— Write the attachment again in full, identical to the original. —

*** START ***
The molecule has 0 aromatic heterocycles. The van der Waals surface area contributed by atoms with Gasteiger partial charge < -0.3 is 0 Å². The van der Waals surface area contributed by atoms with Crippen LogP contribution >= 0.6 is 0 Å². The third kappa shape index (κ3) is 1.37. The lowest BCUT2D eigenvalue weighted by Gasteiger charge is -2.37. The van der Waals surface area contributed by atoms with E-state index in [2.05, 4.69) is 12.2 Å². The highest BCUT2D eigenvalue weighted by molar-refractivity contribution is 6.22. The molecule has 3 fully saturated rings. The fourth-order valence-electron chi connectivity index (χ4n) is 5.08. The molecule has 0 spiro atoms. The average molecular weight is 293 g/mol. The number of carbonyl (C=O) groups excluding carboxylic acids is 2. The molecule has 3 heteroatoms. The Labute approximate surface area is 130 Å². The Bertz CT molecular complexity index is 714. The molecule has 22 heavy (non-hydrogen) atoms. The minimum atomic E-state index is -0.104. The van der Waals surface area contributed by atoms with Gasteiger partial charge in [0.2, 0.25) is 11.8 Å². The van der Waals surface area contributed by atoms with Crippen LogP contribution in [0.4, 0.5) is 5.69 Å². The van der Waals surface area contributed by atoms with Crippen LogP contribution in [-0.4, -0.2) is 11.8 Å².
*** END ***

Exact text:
The molecule has 0 aromatic heterocycles. The van der Waals surface area contributed by atoms with Gasteiger partial charge < -0.3 is 0 Å². The van der Waals surface area contributed by atoms with Crippen LogP contribution >= 0.6 is 0 Å². The third kappa shape index (κ3) is 1.37. The lowest BCUT2D eigenvalue weighted by Gasteiger charge is -2.37. The van der Waals surface area contributed by atoms with E-state index in [2.05, 4.69) is 12.2 Å². The highest BCUT2D eigenvalue weighted by molar-refractivity contribution is 6.22. The molecule has 3 fully saturated rings. The fourth-order valence-electron chi connectivity index (χ4n) is 5.08. The molecule has 0 spiro atoms. The average molecular weight is 293 g/mol. The number of carbonyl (C=O) groups excluding carboxylic acids is 2. The molecule has 3 heteroatoms. The Labute approximate surface area is 130 Å². The Bertz CT molecular complexity index is 714. The molecule has 22 heavy (non-hydrogen) atoms. The minimum atomic E-state index is -0.104. The van der Waals surface area contributed by atoms with Gasteiger partial charge in [0.2, 0.25) is 11.8 Å². The van der Waals surface area contributed by atoms with Crippen LogP contribution in [0.4, 0.5) is 5.69 Å². The van der Waals surface area contributed by atoms with Crippen LogP contribution in [-0.4, -0.2) is 11.8 Å².